Working with pressure is one of the high risk tasks in oil and gas industry because enormous force can damage equipment and harm people life. In this 15-second vdo, it shows how quickly thing can turn to be a catastrophic. You need to watch this.
What Can We Learn from This VDO?
What wen well
- No one around the pressure test area
What went wrong
- Pipe blown up
- No barrier tape around
- Equipment damage
- Potential to hurt personnel
What Should We Do To Work Safely With High Pumping Pressure?
- Know the pressure rating of all equipment
- Know the anticipated pressure for the operation
- Ensure all equipment must be inspected as per manufactures’ recommendation
- Good visual inspection of all equipment before starting the job
- Ensure the right procedures are used to connect hoses, chick sands, clamps, etc
- Inspect all hoses and ensure each connection is secured with secondary retention equipment.
- Hammer union connections must be inspected by using “go/no-go” ring to confirm compatibility.
- Barrier tapes must be used to barricade all potential hazard area
- Announcement must be made prior to starting any high pressure operation
- Chicksans must have a secondary retention that is strong enough to stop it from swinging if there is a sudden release of pressure (this is similar to what you see in this VDO).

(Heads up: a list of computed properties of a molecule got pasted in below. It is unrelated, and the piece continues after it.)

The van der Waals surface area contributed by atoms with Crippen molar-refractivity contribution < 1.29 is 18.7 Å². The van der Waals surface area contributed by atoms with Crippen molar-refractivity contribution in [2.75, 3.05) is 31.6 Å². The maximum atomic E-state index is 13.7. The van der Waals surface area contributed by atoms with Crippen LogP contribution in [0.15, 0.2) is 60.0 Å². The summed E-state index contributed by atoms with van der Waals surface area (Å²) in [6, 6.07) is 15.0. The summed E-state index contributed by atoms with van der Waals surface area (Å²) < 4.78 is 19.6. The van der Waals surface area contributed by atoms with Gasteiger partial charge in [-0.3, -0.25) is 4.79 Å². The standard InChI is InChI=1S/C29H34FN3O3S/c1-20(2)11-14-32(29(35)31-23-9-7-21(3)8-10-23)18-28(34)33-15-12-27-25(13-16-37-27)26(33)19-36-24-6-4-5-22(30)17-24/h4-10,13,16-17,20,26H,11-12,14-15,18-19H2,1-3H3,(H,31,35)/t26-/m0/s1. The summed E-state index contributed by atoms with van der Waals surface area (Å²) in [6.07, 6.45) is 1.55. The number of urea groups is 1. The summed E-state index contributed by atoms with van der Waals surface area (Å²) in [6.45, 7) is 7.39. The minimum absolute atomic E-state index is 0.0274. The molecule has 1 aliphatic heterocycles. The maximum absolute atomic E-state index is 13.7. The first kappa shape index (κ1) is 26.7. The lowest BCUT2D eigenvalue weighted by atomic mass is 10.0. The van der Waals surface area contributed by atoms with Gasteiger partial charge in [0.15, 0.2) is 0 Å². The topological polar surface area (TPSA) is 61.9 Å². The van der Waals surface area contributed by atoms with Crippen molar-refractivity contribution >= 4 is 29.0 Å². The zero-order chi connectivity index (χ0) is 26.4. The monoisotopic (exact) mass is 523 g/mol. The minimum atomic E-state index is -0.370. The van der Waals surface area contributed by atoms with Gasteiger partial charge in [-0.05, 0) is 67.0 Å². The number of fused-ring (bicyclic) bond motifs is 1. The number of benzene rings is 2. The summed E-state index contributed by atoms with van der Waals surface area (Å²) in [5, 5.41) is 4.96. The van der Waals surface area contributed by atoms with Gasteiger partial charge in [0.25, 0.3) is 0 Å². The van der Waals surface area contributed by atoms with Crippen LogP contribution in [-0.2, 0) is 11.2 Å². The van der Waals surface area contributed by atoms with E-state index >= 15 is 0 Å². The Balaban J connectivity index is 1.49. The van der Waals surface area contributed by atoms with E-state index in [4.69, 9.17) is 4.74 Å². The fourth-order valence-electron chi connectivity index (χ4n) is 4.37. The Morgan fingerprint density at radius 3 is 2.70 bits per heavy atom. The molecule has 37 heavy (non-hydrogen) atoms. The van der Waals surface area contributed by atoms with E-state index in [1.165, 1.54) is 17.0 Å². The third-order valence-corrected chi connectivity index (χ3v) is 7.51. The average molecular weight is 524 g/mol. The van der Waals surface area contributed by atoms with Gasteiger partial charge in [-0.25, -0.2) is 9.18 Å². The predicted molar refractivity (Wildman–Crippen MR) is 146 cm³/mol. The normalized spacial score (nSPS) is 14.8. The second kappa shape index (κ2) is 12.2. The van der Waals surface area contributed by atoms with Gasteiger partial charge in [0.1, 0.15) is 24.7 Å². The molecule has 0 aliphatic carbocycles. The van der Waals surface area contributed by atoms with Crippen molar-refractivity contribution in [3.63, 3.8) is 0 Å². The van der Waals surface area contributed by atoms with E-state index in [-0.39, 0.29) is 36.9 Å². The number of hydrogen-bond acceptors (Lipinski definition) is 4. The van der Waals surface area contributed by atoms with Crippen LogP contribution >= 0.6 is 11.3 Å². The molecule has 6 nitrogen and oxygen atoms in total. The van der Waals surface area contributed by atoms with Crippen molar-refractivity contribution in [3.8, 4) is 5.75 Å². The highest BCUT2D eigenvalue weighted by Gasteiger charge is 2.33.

- Ensure the hose will not be located on the sharp edge because while pumping the line can rub against the sharp edge and it causes host burst.
- Check type of fluid that will be pumped into the system to ensure that it will not cause any damages to the hose/piping.
What are your opinions?
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Also the 3″ 1502 milk bottles should be inspected I feel every six months using Magnetic Particle Inspection for cracks in the radius where the retainer segments rest.
I wish you to make the same pipe blown up but with safety cable installed, to see the difference.
People who do not under stand pressure should not be let near Chicanas I have seen supervisors going in to close
You especially don’t want to be around the Chicanas if you don’t have enough pesos to last the night! (Heh!)
This video is short and sweet but does not show the devastation that can occur when energized lines blow up. You really need to watch the old Dowell video called there are no clowns to get the full respect of what can happen.
Steel cable restraints are a joke to safely secure an energized line you need Kevlar restraints.
I agree with all recomendation for safety, but we can add a safety meeting with the crew involved in job prior to start operations.
Could not agree more. Tests run by FMC showed that current steel restraints will not stop or restrict the movement of a blown line even with all unions and piping being 100%. Have not heard about the Kevlar restraints though.